1. Be fair with your pricing
The most important step of all is to make sure that you have fairly priced your home to begin with: without a fair starting point, you will not have a leg to stand on when the negotiating begins. Get your home valued by several estate agents, check your local market, bear in mind wider financial conditions and whether you will need to accept a loss in order to shift your home. With luck, you may be able to price your home at an attracting enough price point that a buyer will stump up the sum without questioning it.
The chances are, though, that you will not be this fortunate: Which? Mortgage Adviser’s survey found that 73 per cent of buyers have made an offer below the asking price of a home in the past five years. The best response? Make a counter-offer. After all, buyers will most likely start with a price that is less than what they are actually willing to pay.
Rather than counter with your own discounted figure, why not counter at your list price? It will reinforce your property’s value and make it clear that you are not to be trifled with. If someone walks away, they probably were more interested in nabbing a bargain than buying your home – sparing you time and effort trading offers with an incompatible or non-serious buyer.
Alternatively, counter only a small margin below your asking price, maintaining your stand as strongly as possible, while still appearing reasonable.
3. Don’t counter
Why counter at all? Just reject their offer outright and leave the onus with them to submit a new offer – a technique that is more aggressive than counter-offering, but can also be more effective at getting the best price for your property.
4. Hold off offers until a set date
If you allow offers immediately, you could find yourself with several irrelevant offers to bat away – or none at all. Why not try refusing all offers until a specified date? That not only builds a sense of event surrounding your property listing, but also creates a sense of demand, which could spark a profitable bidding war: 25 per cent of Which? Mortgage Advisor’s report said that paying the asking price or more was due to competition for their home, while 21 per cent said it was due to a bidding war.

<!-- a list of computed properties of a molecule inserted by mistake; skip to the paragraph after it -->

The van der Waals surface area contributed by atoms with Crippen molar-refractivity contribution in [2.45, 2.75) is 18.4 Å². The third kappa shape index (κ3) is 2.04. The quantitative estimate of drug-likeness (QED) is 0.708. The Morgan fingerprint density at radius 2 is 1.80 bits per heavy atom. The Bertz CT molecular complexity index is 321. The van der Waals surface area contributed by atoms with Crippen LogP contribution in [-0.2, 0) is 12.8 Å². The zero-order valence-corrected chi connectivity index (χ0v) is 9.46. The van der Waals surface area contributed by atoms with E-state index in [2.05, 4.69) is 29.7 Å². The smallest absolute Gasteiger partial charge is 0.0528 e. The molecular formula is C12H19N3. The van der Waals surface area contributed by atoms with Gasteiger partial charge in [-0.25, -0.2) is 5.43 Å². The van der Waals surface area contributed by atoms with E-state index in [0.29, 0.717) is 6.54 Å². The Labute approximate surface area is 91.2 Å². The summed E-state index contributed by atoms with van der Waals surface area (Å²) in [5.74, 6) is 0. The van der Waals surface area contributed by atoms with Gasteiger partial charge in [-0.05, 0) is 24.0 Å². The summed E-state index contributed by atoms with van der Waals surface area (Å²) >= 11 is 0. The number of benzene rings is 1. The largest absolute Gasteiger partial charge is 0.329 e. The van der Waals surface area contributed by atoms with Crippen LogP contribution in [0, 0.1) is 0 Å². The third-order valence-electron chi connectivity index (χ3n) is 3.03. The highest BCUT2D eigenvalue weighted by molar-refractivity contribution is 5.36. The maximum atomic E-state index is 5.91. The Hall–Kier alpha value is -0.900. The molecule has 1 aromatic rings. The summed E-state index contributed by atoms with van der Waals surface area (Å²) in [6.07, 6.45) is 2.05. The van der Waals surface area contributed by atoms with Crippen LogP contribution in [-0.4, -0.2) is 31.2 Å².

5. Giver buyers a deadline
Not unlike the previous option, a fixed date can work wonders for your negotiating technique. Giving buyers deadlines with each of your counter-offers will force them to make a decision quickly, leaving you in control of the back-and-forth. At the same time, it also stops your home from being on the market for longer than necessary – something that can make your property seem undesirable to buyers further down the line. In six months’ time, if your home hasn’t sold, you will have to factor that into your selling price and, most likely, lower it.
6. Make sure your home is in prime condition
If pricing your property correctly is the key to fetching the best sum for it, the second most important thing is to keep your home in prime condition: nobody will want to part with their cash for a property that looks like it’s worth half its price.
Everyone knows roughly how much it costs to buy a home, but selling a home? That’s affordable, right? After all, you’re not the one paying for a new pad. But there are a number of hidden costs involved when selling your home that can easily be overlooked or underestimed.
Before you start budgeting to buying and moving home, let’s break down the costs you can expect to encounter first when selling.
Estate agent fees
Estate agents work on a commission basis, so you can expect the firm you choose o charge a fee that works out as a percentage of the sale price – typically, around 2 to 3 per cent. In other words, the more your house is worth, the ore you can expect to pay.
Private advertising fees
Want to avoid paying high estate agent fess? Selling your home privately is a popular option, with FSBO services such as Sell My Property able to save a lot of money through either fixed fee or subscription charges in advance. Whether they are expensive or not, the most valuable thing is not having a surprise fee to deal with later.
The other option for selling your home is going to auction. This is similar to an estate agent, financially speaking, in that a commission will be owed to the auction house helping to put your home under the hammer. However, you may have to pay additional fees for services such as promotional activity and cataloguing.
One unavoidable cost however you sell your home is the fee charged by your solicitor or conveyancer: costs can vary depending on the level of legal work required and the prestige of the legal company used, but will start from around£200.